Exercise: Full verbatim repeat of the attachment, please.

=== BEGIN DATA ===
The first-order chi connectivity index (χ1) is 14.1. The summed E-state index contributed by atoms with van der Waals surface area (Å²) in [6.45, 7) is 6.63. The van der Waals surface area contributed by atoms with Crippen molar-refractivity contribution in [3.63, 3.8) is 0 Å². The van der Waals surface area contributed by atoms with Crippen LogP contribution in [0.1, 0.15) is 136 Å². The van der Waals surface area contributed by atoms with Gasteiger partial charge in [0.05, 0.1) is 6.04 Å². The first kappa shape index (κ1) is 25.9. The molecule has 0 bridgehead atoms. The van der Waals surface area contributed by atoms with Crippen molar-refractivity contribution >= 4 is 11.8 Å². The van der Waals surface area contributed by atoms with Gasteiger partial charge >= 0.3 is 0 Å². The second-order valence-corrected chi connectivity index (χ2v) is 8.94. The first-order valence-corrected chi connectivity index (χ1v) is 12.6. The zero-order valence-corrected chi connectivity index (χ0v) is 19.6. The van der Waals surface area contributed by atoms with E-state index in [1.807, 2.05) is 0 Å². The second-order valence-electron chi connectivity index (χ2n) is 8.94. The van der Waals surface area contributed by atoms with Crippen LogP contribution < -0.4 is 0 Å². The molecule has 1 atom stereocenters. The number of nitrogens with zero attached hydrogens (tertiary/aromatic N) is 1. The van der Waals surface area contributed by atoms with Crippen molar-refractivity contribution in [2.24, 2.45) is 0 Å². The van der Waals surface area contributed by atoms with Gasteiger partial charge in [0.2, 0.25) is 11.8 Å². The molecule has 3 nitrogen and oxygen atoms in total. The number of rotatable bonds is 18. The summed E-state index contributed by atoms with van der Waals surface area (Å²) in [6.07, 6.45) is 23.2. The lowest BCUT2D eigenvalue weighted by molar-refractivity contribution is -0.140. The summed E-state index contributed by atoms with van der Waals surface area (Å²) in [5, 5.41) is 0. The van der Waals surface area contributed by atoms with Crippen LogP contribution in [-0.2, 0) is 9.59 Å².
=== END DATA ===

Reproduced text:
The first-order chi connectivity index (χ1) is 14.1. The summed E-state index contributed by atoms with van der Waals surface area (Å²) in [6.45, 7) is 6.63. The van der Waals surface area contributed by atoms with Crippen molar-refractivity contribution in [3.63, 3.8) is 0 Å². The van der Waals surface area contributed by atoms with Crippen LogP contribution in [0.1, 0.15) is 136 Å². The van der Waals surface area contributed by atoms with Gasteiger partial charge in [0.05, 0.1) is 6.04 Å². The first kappa shape index (κ1) is 25.9. The molecule has 0 bridgehead atoms. The van der Waals surface area contributed by atoms with Crippen molar-refractivity contribution >= 4 is 11.8 Å². The van der Waals surface area contributed by atoms with Gasteiger partial charge >= 0.3 is 0 Å². The second-order valence-corrected chi connectivity index (χ2v) is 8.94. The first-order valence-corrected chi connectivity index (χ1v) is 12.6. The zero-order valence-corrected chi connectivity index (χ0v) is 19.6. The van der Waals surface area contributed by atoms with E-state index in [1.807, 2.05) is 0 Å². The second-order valence-electron chi connectivity index (χ2n) is 8.94. The van der Waals surface area contributed by atoms with Crippen LogP contribution < -0.4 is 0 Å². The molecule has 1 atom stereocenters. The number of nitrogens with zero attached hydrogens (tertiary/aromatic N) is 1. The van der Waals surface area contributed by atoms with Crippen molar-refractivity contribution in [2.24, 2.45) is 0 Å². The van der Waals surface area contributed by atoms with Gasteiger partial charge in [0.2, 0.25) is 11.8 Å². The molecule has 3 nitrogen and oxygen atoms in total. The number of rotatable bonds is 18. The summed E-state index contributed by atoms with van der Waals surface area (Å²) in [6.07, 6.45) is 23.2. The lowest BCUT2D eigenvalue weighted by molar-refractivity contribution is -0.140. The summed E-state index contributed by atoms with van der Waals surface area (Å²) in [5, 5.41) is 0. The van der Waals surface area contributed by atoms with Crippen LogP contribution in [-0.2, 0) is 9.59 Å².